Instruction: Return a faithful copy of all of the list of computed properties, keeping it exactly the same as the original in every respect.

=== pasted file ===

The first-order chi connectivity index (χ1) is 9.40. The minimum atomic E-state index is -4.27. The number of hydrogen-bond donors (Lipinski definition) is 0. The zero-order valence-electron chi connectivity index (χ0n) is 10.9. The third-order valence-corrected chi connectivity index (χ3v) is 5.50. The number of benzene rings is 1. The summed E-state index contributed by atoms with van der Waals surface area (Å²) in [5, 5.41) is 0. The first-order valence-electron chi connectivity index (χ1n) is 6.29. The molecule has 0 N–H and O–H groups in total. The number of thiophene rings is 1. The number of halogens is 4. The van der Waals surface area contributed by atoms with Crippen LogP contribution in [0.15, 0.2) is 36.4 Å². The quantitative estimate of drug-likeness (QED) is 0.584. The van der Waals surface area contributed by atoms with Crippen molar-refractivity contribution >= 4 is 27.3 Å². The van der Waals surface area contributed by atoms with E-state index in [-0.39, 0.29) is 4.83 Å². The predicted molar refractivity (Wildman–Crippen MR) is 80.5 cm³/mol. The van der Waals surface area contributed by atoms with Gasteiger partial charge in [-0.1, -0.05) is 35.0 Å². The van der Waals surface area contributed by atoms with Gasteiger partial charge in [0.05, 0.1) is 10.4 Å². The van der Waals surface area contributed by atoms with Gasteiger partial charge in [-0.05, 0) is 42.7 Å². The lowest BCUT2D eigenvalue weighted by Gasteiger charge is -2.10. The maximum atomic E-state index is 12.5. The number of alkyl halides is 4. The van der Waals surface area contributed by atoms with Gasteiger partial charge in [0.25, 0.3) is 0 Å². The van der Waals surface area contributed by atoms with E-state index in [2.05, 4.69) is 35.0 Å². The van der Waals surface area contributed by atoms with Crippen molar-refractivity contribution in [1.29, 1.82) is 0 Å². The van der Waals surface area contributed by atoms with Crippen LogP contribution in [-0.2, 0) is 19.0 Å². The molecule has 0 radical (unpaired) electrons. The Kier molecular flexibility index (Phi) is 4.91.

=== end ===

The first-order chi connectivity index (χ1) is 9.40. The minimum atomic E-state index is -4.27. The number of hydrogen-bond donors (Lipinski definition) is 0. The zero-order valence-electron chi connectivity index (χ0n) is 10.9. The third-order valence-corrected chi connectivity index (χ3v) is 5.50. The number of benzene rings is 1. The summed E-state index contributed by atoms with van der Waals surface area (Å²) in [5, 5.41) is 0. The first-order valence-electron chi connectivity index (χ1n) is 6.29. The molecule has 0 N–H and O–H groups in total. The number of thiophene rings is 1. The number of halogens is 4. The van der Waals surface area contributed by atoms with Crippen LogP contribution in [0.15, 0.2) is 36.4 Å². The quantitative estimate of drug-likeness (QED) is 0.584. The van der Waals surface area contributed by atoms with Crippen molar-refractivity contribution >= 4 is 27.3 Å². The van der Waals surface area contributed by atoms with E-state index in [-0.39, 0.29) is 4.83 Å². The predicted molar refractivity (Wildman–Crippen MR) is 80.5 cm³/mol. The van der Waals surface area contributed by atoms with Gasteiger partial charge in [-0.1, -0.05) is 35.0 Å². The van der Waals surface area contributed by atoms with Gasteiger partial charge in [0.05, 0.1) is 10.4 Å². The van der Waals surface area contributed by atoms with Gasteiger partial charge in [-0.05, 0) is 42.7 Å². The lowest BCUT2D eigenvalue weighted by Gasteiger charge is -2.10. The maximum atomic E-state index is 12.5. The number of alkyl halides is 4. The van der Waals surface area contributed by atoms with Gasteiger partial charge in [0.25, 0.3) is 0 Å². The van der Waals surface area contributed by atoms with E-state index in [2.05, 4.69) is 35.0 Å². The van der Waals surface area contributed by atoms with Crippen molar-refractivity contribution in [1.29, 1.82) is 0 Å². The van der Waals surface area contributed by atoms with Crippen LogP contribution in [-0.2, 0) is 19.0 Å². The molecule has 0 radical (unpaired) electrons. The Kier molecular flexibility index (Phi) is 4.91.